Cargill has obtained approval for the use of sunflower lecithin in Japan, which until now had been the only country in the world where the additive had not previously been approved for food applications.
Approval by Japan’s Ministry of Health Labour and Welfare means that Cargill’s Topcithin sunflower lecithin, a clean label non-GM emulsifier made from oilseeds for which GM plant varieties do not exist at a commercial level, is available to customers in Japan for the first time. It also means food companies worldwide can export products containing Topcithin sunflower lecithin for sale in the growing Japanese market.
As sunflower seeds are not among the common causes of food allergy, the ingredient is not subject to allergen labelling requirements, unlike soy-derived varieties. The approval process took three years to complete.
Cargill’s Chris Hollebeck said the approval was a landmark for the company: “Until now Japan was the only country where sunflower lecithin had not been approved for food use, so businesses in this market and those exporting to Japan were missing out on this natural and safe alternative to soy lecithin.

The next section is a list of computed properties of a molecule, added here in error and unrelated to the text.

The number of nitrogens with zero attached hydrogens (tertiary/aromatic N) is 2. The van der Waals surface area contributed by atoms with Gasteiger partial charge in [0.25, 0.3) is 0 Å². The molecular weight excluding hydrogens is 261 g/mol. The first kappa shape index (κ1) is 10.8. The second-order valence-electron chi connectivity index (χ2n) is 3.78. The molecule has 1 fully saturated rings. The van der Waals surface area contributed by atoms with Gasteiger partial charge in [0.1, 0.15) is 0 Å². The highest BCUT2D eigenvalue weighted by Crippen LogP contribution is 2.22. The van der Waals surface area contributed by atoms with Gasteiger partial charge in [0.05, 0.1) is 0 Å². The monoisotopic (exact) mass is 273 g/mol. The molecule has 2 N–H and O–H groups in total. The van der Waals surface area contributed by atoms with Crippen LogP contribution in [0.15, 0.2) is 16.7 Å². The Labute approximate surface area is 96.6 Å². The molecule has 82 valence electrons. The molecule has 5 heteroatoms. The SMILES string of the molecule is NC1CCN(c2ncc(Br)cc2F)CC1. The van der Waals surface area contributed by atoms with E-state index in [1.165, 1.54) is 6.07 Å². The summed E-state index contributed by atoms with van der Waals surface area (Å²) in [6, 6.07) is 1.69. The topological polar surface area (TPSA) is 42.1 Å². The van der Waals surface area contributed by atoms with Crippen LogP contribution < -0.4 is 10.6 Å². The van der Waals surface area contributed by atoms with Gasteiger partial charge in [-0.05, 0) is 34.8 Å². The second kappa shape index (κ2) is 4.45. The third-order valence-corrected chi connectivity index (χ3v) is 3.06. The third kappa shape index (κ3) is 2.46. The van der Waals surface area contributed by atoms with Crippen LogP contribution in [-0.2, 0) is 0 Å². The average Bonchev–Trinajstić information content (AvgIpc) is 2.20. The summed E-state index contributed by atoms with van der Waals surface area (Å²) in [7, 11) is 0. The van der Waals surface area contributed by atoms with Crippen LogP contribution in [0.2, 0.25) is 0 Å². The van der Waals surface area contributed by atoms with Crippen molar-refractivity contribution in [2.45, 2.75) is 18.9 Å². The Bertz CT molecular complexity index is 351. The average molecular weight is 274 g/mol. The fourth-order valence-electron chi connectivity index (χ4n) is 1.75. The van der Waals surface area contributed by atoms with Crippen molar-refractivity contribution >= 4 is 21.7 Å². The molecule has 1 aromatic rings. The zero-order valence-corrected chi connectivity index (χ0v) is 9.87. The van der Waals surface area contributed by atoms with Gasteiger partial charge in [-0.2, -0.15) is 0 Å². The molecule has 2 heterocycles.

First introduced in 2008, Cargill’s Topcithin sunflower lecithin is derived from European sunflower crops and produced in fully backwards-integrated facilities to minimise risk of cross-contamination, traceable from field to fork.
A versatile emulsifier and wetting agent, the additive is suitable for a variety of food applications, such as confectionery, particularly chocolate, bakery and convenience foods. Cargill claims Topcithin offers improved dispersibility properties compared to soy lecithin, and matches its functionality, taste and colour.
It can also replace synthetically produced emulsifiers, such as ammonium phosphatide and citric acid esters of mono and di-glycerides.